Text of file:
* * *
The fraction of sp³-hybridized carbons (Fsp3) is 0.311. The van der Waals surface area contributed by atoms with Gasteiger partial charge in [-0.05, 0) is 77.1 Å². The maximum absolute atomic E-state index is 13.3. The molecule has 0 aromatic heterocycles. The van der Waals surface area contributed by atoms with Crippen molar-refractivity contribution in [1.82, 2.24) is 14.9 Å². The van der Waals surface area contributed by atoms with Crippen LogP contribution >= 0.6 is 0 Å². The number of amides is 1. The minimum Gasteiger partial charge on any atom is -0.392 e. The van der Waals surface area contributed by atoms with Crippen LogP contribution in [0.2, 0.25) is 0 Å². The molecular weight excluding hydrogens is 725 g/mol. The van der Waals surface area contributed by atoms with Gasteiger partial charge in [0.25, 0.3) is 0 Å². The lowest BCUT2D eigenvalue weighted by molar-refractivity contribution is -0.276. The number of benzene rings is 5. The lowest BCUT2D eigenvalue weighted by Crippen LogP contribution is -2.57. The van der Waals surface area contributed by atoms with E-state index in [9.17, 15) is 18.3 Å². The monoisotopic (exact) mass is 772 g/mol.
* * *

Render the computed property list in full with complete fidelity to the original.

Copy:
The fraction of sp³-hybridized carbons (Fsp3) is 0.311. The van der Waals surface area contributed by atoms with Gasteiger partial charge in [-0.05, 0) is 77.1 Å². The maximum absolute atomic E-state index is 13.3. The molecule has 0 aromatic heterocycles. The van der Waals surface area contributed by atoms with Crippen molar-refractivity contribution in [1.82, 2.24) is 14.9 Å². The van der Waals surface area contributed by atoms with Crippen LogP contribution >= 0.6 is 0 Å². The number of amides is 1. The minimum Gasteiger partial charge on any atom is -0.392 e. The van der Waals surface area contributed by atoms with Crippen LogP contribution in [0.2, 0.25) is 0 Å². The molecular weight excluding hydrogens is 725 g/mol. The van der Waals surface area contributed by atoms with Gasteiger partial charge in [0.25, 0.3) is 0 Å². The lowest BCUT2D eigenvalue weighted by molar-refractivity contribution is -0.276. The number of benzene rings is 5. The lowest BCUT2D eigenvalue weighted by Crippen LogP contribution is -2.57. The van der Waals surface area contributed by atoms with E-state index in [9.17, 15) is 18.3 Å². The monoisotopic (exact) mass is 772 g/mol.